Now consistently dominating airways with his seemingly never ending list of features, it wasn’t hard to believe his sophomore album “Epiphany” not only defeated the idea of the sophomore album curse, but was his most successful project to date. Scoring a Number 1 position on the Billboard 200 and surpassing 819,000 records sold in the U.S. alone.

t-painReleased on June 5, 2007, it boasted hit singles “Bartender” featuring Akon and “Buy U A Drank” featuring Yung Joc, which would remain in consistent rotation for over a year. His third single, “Church” was not successful in the U.S. However, it did find its audience overseas. This is an important benchmark to mention as it begins the foreshadowing pertaining to the artistic conflict T-Pain would experience in the near future.

However, 2008 also goes down in the history books as yet another successful year for the artist. He released his third album “Thr33 Ringz” and won a Grammy for best rap song alongside Kanye West for his contributions to “Good Life“. His album reached Number 4 on the Billboard 200 and went on to sell over 700,000 copies, once again achieving gold certification status. Singles “Chopped N Skrewed“, “Freeze“, “Can’t Believe It” and “Therapy” maintained radio presence and kept T-Pain in good favor with the mainstream powers that be.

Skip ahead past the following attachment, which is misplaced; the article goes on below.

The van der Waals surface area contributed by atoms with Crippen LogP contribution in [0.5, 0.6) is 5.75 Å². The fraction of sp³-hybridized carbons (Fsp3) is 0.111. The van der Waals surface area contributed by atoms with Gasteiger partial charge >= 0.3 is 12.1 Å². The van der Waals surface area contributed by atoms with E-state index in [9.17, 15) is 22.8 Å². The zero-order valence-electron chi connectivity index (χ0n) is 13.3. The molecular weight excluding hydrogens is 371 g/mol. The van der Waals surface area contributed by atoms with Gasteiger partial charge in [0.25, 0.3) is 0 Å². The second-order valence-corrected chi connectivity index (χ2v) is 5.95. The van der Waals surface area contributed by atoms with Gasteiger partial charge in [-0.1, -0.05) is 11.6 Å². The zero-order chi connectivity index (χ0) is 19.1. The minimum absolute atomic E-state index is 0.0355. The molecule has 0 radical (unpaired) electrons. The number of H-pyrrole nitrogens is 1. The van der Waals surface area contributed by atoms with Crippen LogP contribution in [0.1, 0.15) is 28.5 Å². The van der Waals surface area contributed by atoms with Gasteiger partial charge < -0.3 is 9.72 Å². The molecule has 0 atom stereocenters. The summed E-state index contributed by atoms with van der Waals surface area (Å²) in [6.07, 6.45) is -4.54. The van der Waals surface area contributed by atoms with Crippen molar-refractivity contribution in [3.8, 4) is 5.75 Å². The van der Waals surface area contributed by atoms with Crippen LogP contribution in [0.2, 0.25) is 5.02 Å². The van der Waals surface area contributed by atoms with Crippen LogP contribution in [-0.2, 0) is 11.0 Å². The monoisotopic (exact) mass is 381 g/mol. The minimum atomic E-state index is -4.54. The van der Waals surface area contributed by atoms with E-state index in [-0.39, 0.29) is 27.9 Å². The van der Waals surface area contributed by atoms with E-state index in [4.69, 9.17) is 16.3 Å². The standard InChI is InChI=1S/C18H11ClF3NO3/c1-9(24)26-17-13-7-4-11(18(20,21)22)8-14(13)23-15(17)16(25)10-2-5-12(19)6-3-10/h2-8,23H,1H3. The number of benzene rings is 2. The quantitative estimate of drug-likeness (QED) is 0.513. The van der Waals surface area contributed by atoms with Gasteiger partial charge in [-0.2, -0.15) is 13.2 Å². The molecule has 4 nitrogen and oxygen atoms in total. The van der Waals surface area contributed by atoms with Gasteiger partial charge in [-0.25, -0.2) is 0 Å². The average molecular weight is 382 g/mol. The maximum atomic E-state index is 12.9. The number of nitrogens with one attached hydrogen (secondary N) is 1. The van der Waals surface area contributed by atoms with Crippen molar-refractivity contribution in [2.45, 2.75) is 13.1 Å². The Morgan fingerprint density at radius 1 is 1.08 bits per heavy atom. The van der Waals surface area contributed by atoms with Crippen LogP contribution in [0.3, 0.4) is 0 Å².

Hidden from the public eye, the foreshadowing continued with an incident that occurred between September and October of 2008 with frequent collaborator Kanye West. Kanye brought in T-Pain to assist with his fourth album “808’s and Heartbreaks”, reportedly due to Kanye’s admiration for T-Pains previous work. Despite this, T-Pain states that he was repeatedly taunted during the process and was actually the subject of a song Kanye wrote in the studio speaking on how dumb T-Pains ideas were. He further elaborated on the matter informing viewers that Kanye had everyone in the studio singing along with him as he performed it.